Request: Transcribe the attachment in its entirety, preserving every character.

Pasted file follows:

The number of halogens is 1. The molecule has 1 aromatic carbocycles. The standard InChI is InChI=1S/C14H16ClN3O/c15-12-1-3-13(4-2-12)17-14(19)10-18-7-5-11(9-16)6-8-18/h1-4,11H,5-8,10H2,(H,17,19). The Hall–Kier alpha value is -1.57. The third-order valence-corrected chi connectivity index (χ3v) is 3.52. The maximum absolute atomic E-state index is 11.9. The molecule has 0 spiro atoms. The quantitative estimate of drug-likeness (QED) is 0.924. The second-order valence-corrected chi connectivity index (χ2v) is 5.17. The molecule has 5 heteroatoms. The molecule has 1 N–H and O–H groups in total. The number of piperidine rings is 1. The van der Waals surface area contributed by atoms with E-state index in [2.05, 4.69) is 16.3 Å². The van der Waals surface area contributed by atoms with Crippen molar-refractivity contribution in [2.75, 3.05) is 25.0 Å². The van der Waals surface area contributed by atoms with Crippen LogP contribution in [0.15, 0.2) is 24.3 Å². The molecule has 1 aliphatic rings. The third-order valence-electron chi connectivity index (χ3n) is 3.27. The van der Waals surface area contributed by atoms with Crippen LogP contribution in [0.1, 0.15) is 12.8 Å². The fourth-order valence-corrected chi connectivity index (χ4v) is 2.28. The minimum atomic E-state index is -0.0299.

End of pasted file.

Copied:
The number of halogens is 1. The molecule has 1 aromatic carbocycles. The standard InChI is InChI=1S/C14H16ClN3O/c15-12-1-3-13(4-2-12)17-14(19)10-18-7-5-11(9-16)6-8-18/h1-4,11H,5-8,10H2,(H,17,19). The Hall–Kier alpha value is -1.57. The third-order valence-corrected chi connectivity index (χ3v) is 3.52. The maximum absolute atomic E-state index is 11.9. The molecule has 0 spiro atoms. The quantitative estimate of drug-likeness (QED) is 0.924. The second-order valence-corrected chi connectivity index (χ2v) is 5.17. The molecule has 5 heteroatoms. The molecule has 1 N–H and O–H groups in total. The number of piperidine rings is 1. The van der Waals surface area contributed by atoms with E-state index in [2.05, 4.69) is 16.3 Å². The van der Waals surface area contributed by atoms with Crippen molar-refractivity contribution in [2.75, 3.05) is 25.0 Å². The van der Waals surface area contributed by atoms with Crippen LogP contribution in [0.15, 0.2) is 24.3 Å². The molecule has 1 aliphatic rings. The third-order valence-electron chi connectivity index (χ3n) is 3.27. The van der Waals surface area contributed by atoms with Crippen LogP contribution in [0.1, 0.15) is 12.8 Å². The fourth-order valence-corrected chi connectivity index (χ4v) is 2.28. The minimum atomic E-state index is -0.0299.